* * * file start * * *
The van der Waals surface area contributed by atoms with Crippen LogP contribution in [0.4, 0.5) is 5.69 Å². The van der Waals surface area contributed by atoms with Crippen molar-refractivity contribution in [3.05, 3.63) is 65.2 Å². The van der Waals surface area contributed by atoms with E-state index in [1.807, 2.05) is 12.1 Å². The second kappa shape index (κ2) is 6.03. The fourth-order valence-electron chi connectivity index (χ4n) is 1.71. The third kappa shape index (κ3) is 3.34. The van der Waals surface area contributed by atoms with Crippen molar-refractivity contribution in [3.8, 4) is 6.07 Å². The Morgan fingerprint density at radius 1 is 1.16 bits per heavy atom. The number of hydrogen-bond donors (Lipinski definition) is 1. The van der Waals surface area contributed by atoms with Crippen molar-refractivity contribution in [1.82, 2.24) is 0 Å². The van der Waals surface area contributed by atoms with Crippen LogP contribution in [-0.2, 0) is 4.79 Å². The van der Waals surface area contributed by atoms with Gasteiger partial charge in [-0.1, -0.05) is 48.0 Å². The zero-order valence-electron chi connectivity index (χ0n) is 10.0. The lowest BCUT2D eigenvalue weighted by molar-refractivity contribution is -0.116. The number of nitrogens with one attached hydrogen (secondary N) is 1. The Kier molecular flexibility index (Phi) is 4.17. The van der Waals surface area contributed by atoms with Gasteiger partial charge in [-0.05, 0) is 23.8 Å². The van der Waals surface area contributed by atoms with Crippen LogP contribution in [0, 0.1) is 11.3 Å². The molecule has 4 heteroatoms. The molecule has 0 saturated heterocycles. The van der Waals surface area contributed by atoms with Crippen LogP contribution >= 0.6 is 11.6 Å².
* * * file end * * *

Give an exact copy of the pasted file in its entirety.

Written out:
The van der Waals surface area contributed by atoms with Crippen LogP contribution in [0.4, 0.5) is 5.69 Å². The van der Waals surface area contributed by atoms with Crippen molar-refractivity contribution in [3.05, 3.63) is 65.2 Å². The van der Waals surface area contributed by atoms with E-state index in [1.807, 2.05) is 12.1 Å². The second kappa shape index (κ2) is 6.03. The fourth-order valence-electron chi connectivity index (χ4n) is 1.71. The third kappa shape index (κ3) is 3.34. The van der Waals surface area contributed by atoms with Crippen molar-refractivity contribution in [3.8, 4) is 6.07 Å². The Morgan fingerprint density at radius 1 is 1.16 bits per heavy atom. The number of hydrogen-bond donors (Lipinski definition) is 1. The van der Waals surface area contributed by atoms with Crippen molar-refractivity contribution in [1.82, 2.24) is 0 Å². The van der Waals surface area contributed by atoms with Crippen LogP contribution in [-0.2, 0) is 4.79 Å². The van der Waals surface area contributed by atoms with Gasteiger partial charge in [-0.1, -0.05) is 48.0 Å². The zero-order valence-electron chi connectivity index (χ0n) is 10.0. The lowest BCUT2D eigenvalue weighted by molar-refractivity contribution is -0.116. The number of nitrogens with one attached hydrogen (secondary N) is 1. The Kier molecular flexibility index (Phi) is 4.17. The van der Waals surface area contributed by atoms with Gasteiger partial charge in [-0.05, 0) is 23.8 Å². The van der Waals surface area contributed by atoms with Crippen LogP contribution in [0, 0.1) is 11.3 Å². The molecule has 4 heteroatoms. The molecule has 0 saturated heterocycles. The van der Waals surface area contributed by atoms with Crippen LogP contribution >= 0.6 is 11.6 Å².